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Jan 01 2020

Basic Training Tips

Basic Training Tips

Written By: Misa Nash  Edited By: Alex Adaway

 The beginning of the year is a great time for focusing on being better. Practicing good habits can be helpful to the whole family, including our pets. Often times we hear the saying, “You can’t teach an old dog new tricks,” but no matter what age your pet is, training is important for the happiness of your home.

 The first thing to consider is the breed. Each breed has different needs, which means you’ll have to change the training habits accordingly. Sporting, herding, working and hounds dogs all need lots of exercise and a purpose. Hide and seek, fetch, or tug-of-war are all great games to play with very active pets. Training them to place their toys in a toy box or help with a household chore is a great way to keep their minds challenged. Toy, terrier and non-sporting breeds don’t necessarily need a “job,” but challenging their mind is just as important. Teaching them to “speak,” give “handshakes” or including them in your daily exercise routines can give them a sense of purpose.

 After researching your pets’ needs and deciding the task you would like to teach, make sure you are consistent. Whether you are giving a task or working on behavioral training, make sure you keep a regular schedule, constant training tactics, and positive reinforcements such as an extra smelly treat, favorite toy, or play time. Consistency is key with any training. Adhering to a strict schedule may not be beneficial to every human or pet. A flexible schedule may be more ideal while keeping exercise and feeding times the same. Giving rewards throughout the day will help you show leadership and ensure your pet is always paying attention to your commands. Providing a schedule can also help with potty-training and crate training.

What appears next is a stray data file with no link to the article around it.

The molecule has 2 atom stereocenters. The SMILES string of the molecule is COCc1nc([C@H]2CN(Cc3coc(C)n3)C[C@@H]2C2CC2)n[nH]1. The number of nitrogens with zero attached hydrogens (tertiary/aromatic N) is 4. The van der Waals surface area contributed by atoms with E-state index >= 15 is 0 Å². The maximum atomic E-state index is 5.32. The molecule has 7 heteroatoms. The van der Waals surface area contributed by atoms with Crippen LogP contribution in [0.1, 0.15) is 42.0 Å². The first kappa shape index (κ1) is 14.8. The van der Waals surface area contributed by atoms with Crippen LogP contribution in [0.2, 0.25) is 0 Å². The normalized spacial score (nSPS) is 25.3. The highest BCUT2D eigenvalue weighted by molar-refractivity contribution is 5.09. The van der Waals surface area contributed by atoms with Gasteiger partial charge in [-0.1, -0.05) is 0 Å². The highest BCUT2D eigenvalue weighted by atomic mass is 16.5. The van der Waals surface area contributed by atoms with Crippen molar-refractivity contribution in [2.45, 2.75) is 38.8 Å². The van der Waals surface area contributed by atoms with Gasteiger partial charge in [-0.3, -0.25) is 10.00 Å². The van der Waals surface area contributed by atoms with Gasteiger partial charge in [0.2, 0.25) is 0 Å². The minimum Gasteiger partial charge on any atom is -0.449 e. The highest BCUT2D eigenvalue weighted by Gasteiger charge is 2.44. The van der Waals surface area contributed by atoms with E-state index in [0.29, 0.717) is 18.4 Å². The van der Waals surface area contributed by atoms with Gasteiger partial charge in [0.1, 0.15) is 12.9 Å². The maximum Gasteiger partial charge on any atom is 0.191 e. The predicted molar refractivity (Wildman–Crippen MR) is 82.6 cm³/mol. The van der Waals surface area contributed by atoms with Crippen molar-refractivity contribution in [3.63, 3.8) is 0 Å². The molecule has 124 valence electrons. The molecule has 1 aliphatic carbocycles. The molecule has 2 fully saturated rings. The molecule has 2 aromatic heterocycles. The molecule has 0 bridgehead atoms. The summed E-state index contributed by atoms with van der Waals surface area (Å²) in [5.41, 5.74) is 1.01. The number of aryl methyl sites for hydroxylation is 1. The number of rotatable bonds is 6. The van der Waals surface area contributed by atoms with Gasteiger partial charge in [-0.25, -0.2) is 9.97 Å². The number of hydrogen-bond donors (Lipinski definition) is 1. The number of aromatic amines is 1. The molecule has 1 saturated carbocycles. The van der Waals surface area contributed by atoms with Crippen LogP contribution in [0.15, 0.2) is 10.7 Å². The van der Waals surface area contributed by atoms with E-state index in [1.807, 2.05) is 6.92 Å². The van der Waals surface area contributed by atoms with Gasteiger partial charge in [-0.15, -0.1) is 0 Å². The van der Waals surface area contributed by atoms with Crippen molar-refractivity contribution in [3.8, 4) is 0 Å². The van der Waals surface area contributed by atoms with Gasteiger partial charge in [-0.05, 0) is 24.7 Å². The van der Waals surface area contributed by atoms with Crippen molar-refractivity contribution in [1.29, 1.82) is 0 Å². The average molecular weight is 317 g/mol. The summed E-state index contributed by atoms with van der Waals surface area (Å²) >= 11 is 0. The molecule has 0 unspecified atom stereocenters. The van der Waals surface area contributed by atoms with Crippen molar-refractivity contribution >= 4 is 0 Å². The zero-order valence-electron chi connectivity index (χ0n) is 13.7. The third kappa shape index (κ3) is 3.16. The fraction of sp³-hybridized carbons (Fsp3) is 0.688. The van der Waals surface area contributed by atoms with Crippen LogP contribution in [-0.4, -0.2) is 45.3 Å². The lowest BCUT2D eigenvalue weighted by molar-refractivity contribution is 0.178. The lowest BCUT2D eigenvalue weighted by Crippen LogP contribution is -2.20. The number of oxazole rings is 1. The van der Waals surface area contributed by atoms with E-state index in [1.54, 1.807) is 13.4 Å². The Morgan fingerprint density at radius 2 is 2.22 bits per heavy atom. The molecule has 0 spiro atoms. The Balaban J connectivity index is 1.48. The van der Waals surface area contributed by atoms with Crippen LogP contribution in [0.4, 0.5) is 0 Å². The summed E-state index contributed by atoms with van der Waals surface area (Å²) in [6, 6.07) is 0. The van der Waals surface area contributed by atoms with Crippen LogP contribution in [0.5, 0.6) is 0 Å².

With crate training, make sure to create a quiet, enclosed area away from the hustle and bustle of your home. Your pet needs a safe place to rest just like you. Provide soft bedding and place favorite toys in the area. Each time the pet enters the crate, give a treat. This lets the pet know that this is a good place. Try not to send your pet to the crate when disciplining. It will become associated with negative feelings.

Instinctively, they will not want to sleep in the same place they pass stool or urinate. If you are having bathroom issues with your pet, catching them in the act is very important. Reprimanding after it has happened can create confusion. Try clapping loudly or making a noise to startle them in order to distract them from pottying. While outside with your pet, be sure to give lots of positive attention and treats after they potty in the designated area. Having other pets can either help or hinder the potty training process. If you have other potty trained pets in the house, the pet you are training should, ideally, have the urge to mark where the other pets have urinated. This act can be a sign of establishing dominance.

When bringing a new pet into a home with existing pets, it can seem very overwhelming. Make sure to take your time with this process. Having your fur family meet the new member in a neutral area is best, where no one has established dominance. Have a second person walk existing pet, while you walk the new pet. Letting them sniff each other is ok, as long as you are both being attentive and reading the pets’ body language. Give treats during the interactions as a way of letting the pets know this is a positive meeting. When everyone is comfortable enough to go back to the new home, be sure you are still attentive during any interactions with the new pet.

Whether training a new pup, or pet you’ve had for a while, consistency and patience are most important. Consulting with your veterinarian about tips for your pets’ breed and personality will be most helpful through this process. Not only are you training your pet, but you’re also creating better habits for the family. 

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